How to cite this URL:
Farhan AM, Eldesouky EA, Gaballah EA, Soltan ME. Comparison of visual, clinical, and microbiological diagnosis of symptomatic vaginal discharge in the reproductive age group. Benha Med J [serial online] 2017 [cited 2017 Sep 20];34:43-8. Available from: http://www.bmfj.eg.net/text.asp?2017/34/1/43/206900




  Introduction Top


Vaginal discharge in the reproductive age group is the most common complaint encountered everyday worldwide [1].

Physiological discharge

Physiological vaginal discharge is made up of a combination of mucoid secretions from the endocervical cells, sloughed epithelial cells, vaginal transudate, and products from the normal flora of the vagina, for example, lactobacilli [2]. This discharge is characteristically white or clear and has minimal odor; it varies both in quantity and consistency among women, during pregnancy, and with the stage of the menstrual cycle. The amount of discharge, although variable, is usually from 1 to 4 ml over 24 h; during pregnancy, vaginal discharge is thicker and white-cream in color [2].

Pathological discharge

In women of reproductive age, discharge is usually caused by infection and causative organisms may or may not be sexually transmitted presents by vaginal discharge [3]. Symptomatic vaginal discharge is caused by inflammation because of infection of the vaginal mucosa. This occurs in 1–14% of all women in the reproductive age group and is responsible for 5–10 million outpatient per day visits per year throughout the world; the most common cause of symptomatic vaginal discharge is bacterial vaginosis, followed by candidiasis and trichomoniasis [4].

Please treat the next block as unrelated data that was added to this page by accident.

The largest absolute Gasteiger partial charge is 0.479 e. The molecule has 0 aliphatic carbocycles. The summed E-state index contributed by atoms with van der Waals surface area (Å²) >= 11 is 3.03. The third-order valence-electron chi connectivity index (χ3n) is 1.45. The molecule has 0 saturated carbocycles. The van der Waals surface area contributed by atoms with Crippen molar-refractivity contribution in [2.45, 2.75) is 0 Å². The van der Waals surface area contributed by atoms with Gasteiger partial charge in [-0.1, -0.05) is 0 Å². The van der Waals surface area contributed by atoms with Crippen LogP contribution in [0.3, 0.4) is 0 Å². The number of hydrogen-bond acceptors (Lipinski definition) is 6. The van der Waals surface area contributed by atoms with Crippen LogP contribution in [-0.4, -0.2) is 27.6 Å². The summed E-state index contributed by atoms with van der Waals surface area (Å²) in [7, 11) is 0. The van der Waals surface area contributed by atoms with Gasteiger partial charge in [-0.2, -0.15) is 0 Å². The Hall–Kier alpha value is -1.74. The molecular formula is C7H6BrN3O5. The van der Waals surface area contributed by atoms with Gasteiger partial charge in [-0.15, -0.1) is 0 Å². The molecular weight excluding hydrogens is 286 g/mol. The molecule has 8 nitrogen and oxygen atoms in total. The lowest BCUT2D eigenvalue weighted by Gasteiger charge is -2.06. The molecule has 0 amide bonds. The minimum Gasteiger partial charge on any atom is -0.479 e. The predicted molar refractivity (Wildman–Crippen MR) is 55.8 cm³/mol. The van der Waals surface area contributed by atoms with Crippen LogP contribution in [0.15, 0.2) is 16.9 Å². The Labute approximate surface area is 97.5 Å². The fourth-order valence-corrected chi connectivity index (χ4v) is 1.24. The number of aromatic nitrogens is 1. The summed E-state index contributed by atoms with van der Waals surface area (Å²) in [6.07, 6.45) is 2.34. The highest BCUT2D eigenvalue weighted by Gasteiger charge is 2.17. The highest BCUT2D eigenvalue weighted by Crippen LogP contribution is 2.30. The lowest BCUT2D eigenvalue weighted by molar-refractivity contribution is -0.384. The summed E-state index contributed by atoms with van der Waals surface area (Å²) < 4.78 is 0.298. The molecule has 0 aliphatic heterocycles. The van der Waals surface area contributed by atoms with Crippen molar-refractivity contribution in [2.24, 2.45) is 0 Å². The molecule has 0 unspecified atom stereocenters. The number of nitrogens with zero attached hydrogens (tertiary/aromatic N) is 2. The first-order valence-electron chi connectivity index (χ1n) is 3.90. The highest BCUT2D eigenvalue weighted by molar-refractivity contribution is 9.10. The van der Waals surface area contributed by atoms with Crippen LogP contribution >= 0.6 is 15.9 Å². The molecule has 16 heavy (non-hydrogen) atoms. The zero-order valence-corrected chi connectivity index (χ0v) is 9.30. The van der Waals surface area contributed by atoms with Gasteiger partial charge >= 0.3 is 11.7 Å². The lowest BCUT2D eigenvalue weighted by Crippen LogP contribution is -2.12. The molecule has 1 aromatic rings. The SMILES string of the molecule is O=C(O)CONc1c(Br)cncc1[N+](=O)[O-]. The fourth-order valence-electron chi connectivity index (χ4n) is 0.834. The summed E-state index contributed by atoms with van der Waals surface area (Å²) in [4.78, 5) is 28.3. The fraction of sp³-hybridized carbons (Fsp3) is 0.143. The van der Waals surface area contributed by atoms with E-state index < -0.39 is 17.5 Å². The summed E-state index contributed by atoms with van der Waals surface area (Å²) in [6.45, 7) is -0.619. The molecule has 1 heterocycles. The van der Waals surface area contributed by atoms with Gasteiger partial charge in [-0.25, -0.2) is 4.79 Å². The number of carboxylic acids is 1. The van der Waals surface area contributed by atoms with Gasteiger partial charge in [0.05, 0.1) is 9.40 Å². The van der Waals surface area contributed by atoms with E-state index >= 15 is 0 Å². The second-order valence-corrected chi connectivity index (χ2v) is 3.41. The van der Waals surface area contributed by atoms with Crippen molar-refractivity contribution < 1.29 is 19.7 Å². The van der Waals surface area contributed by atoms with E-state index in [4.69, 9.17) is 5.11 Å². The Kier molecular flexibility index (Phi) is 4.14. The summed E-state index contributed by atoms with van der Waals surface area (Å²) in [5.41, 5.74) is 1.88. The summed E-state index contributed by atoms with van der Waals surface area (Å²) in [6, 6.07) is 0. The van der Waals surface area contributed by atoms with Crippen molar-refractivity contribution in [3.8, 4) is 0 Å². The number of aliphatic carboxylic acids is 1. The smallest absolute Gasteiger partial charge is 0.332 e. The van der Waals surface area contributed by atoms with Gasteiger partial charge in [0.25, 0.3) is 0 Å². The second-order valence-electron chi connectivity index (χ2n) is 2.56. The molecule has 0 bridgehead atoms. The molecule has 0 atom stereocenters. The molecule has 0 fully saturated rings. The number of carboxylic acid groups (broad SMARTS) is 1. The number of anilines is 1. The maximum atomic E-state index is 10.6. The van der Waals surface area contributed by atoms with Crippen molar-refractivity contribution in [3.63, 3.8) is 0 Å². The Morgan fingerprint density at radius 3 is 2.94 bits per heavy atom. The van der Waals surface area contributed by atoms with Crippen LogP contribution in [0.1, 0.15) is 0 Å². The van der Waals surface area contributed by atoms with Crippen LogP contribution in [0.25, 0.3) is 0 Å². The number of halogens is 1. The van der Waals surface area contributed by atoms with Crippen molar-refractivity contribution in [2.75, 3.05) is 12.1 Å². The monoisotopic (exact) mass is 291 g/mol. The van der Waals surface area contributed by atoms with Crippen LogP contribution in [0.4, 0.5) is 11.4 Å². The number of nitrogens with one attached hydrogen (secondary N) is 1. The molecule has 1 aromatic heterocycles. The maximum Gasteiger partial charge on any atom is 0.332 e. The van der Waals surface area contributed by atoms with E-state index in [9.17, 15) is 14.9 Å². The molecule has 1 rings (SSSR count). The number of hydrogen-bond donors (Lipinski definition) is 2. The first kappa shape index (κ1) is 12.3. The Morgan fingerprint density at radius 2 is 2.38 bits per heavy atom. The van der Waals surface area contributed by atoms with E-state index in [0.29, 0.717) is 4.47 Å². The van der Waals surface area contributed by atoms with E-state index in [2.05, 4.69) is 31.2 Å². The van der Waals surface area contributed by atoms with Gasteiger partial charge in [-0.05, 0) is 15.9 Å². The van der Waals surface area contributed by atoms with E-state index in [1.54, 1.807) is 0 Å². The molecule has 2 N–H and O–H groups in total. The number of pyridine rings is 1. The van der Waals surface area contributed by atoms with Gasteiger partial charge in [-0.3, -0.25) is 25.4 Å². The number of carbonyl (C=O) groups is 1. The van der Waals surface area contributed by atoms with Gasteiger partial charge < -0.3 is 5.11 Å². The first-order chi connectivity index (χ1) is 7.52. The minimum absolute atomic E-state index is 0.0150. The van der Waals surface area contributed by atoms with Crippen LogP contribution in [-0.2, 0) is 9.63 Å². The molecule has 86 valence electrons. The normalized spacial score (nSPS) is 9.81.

Aim Top


The aim of this study is to compare the clinical diagnosis made on per speculum examination and microbiological diagnosis by a simple microscopic examination to determine the etiology of symptomatic vaginal discharge in the reproductive age group.


  Participants and methods Top


Study approval

The study was approved by the Ethics Committee of Al-Azhar University.

Participants

This is a prospective comparative study that included 200 patients with vaginal discharge. Etiology was identified by a visual and clinical examination, then wet swabs were obtained for aerobic, anaerobic culture, and microscopic examination. Patients were recruited from the outpatient clinic of gynecology at Sayed Galal Hospital (Al-Azhar University Hospitals).

Inclusion criteria

Women between 15 and 45 years with vaginal discharge were included in the study.